Blossoms on a nectarine tree by Sven Lachmann under Pixabay license
Large nectarine tree by Asha Gupta under © CC BY-ND 2.0
Nectarine harvest by Simone Van Iderstine under © CC BY-SA 2.0

Nectarine Tree: Sweet, Smooth Summer Fruit

Table of Contents

Nectarines are a fantastic addition to the home garden for their sweet tasty fruit with the added benefit of making beautiful trees. Growing a nectarine tree will decorate your garden with lovely fragrant pink blossoms in the spring, provide a mouthwatering scent of ripe nectarines during the summer, and present a fiery display signaling the start of fall. 

A nectarine is a smaller sweeter version of a peach with smooth skin. Like peaches, there are clingstone and freestone varieties. Clingstone means the flesh clings to the center pit. Clingstone varieties are most commonly used for processing and canning. Freestone means the flesh easily separates from the pit. Freestone varieties are most commonly used for consuming fresh and freezing. Nectarines are commonly eaten fresh but can be used in salads, smoothies, ice creams, cobblers, and jams.

Nectarines have been grown for thousands of years, so there are a lot of cultivars available to grow. Cultivars have been developed to grow in zones 5-9. Dwarfing rootstocks make it possible for gardeners with limited space to grow nectarines. They can be planted in the ground or containers.  

Growing a nectarine tree requires a lot of care and maintenance, which may be intimidating for newbie gardeners. The key to successfully growing delicious nectarines is following a maintenance schedule. This guide will take all the guesswork out of growing a nectarine tree making it easy for anyone to grow a healthy plant with an abundance of yummy fruits. When searching for the perfect nectarine tree, head to a local nursery. They will offer cultivars adapted to your local climate.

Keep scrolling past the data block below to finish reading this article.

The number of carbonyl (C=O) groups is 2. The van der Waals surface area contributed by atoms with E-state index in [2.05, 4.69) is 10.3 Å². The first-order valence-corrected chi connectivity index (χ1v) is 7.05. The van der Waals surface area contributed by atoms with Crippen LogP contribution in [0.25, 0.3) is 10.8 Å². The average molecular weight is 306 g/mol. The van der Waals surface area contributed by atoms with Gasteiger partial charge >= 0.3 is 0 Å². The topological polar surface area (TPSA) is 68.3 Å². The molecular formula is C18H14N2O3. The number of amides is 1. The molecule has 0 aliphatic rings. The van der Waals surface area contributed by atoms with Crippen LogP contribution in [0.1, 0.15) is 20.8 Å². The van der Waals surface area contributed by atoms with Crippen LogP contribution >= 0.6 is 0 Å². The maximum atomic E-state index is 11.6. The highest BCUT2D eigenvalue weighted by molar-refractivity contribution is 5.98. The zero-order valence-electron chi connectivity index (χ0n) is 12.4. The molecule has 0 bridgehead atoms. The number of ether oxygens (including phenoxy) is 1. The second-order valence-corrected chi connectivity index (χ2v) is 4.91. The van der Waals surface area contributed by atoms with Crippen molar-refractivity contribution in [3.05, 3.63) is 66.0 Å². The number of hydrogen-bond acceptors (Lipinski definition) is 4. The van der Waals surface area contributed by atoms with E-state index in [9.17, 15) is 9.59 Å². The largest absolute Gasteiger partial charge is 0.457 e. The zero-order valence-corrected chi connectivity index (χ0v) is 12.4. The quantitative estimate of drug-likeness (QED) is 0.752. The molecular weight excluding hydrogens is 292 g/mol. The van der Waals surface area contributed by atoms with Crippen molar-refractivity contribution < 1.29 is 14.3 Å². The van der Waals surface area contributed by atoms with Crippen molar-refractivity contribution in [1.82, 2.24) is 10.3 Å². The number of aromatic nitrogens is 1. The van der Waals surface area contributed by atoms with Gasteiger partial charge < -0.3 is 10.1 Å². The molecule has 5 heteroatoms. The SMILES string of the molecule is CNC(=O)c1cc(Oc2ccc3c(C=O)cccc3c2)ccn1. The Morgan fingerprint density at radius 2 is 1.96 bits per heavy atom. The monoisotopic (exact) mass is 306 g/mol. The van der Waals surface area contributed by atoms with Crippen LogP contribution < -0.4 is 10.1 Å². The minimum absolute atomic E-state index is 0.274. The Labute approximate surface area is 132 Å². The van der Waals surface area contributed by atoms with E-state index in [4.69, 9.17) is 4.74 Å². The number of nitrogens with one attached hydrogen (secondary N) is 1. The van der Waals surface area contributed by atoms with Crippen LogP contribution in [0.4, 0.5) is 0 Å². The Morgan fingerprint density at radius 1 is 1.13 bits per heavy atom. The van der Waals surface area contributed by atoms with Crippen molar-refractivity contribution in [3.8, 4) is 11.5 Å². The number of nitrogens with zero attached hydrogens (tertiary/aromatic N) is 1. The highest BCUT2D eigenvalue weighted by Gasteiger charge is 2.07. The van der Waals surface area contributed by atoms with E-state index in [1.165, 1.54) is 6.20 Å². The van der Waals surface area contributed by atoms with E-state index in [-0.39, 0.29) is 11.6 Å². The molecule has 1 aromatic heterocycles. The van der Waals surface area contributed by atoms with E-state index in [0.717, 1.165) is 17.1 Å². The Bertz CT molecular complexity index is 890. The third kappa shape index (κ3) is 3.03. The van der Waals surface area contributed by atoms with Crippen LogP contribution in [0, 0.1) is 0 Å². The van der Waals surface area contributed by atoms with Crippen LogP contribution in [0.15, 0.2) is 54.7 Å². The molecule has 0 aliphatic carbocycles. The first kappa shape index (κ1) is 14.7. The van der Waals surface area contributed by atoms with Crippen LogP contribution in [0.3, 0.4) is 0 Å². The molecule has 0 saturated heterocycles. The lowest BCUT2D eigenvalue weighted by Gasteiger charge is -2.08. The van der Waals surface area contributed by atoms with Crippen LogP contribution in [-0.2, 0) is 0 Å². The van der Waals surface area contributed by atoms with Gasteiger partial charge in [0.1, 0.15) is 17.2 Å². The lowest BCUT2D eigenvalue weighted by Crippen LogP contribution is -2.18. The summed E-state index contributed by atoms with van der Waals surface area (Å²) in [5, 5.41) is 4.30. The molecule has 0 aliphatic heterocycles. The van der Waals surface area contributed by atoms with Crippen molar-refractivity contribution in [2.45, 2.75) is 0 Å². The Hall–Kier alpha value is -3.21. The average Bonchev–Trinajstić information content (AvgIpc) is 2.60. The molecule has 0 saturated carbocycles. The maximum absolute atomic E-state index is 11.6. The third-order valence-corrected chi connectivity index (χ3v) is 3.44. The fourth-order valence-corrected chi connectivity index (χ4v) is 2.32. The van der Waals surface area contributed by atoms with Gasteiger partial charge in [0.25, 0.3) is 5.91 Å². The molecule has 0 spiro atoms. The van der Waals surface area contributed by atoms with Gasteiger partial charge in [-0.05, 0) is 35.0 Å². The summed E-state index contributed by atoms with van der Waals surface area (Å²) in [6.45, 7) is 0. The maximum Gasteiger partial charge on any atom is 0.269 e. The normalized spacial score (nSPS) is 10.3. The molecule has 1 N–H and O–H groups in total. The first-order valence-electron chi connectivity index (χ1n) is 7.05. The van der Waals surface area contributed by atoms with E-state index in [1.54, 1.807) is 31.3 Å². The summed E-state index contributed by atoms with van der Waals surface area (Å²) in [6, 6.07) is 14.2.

Good Products At Amazon For Growing Nectarine Trees:

  • Safer Brand Insect Killing Soap
  • All Seasons Horticultural And Dormant Spray Oil
  • Neem Bliss 100% Cold Pressed Neem Oil
  • Captain Jack’s Dead Bug Brew
  • Southern Ag Liquid Copper Fungicide
  • Bonide Sulfur Fungicide

Quick Care Guide

The nectarine tree might be the perfect addition to your food forest. Source: sand_and_sky
Common Name(s)Nectarine
Scientific NamePrunus persica var. nucipersica
Days to HarvestAnnually June-August
LightFull sun
WaterModerate
SoilWell-drained nutrient-rich
Fertilizer10-10-10
PestsAphids, red spider mite, peachtree borer, scale
DiseasesPeach leaf curl, brown rot, bacterial spot, powdery mildew

All About The Nectarine Tree

Nectarine flowers are gorgeous early in the year. Source: Jason Fiori

Nectarines or Prunus persica var. nucipersica share the same botanical name as peaches but are classified under the variety nucipersica. Both peaches and nectarines originate from China and were discovered over 2,000 years ago. The fuzz-less trait of the nectarine is the result of a genetic mutation seen on peaches. The smooth skin was highly desirable so the genetic mutation was continuously bred leading to numerous cultivars of nectarines available today. The genus, Prunus, includes several other fruits and nuts such as plums, cherries, and almonds.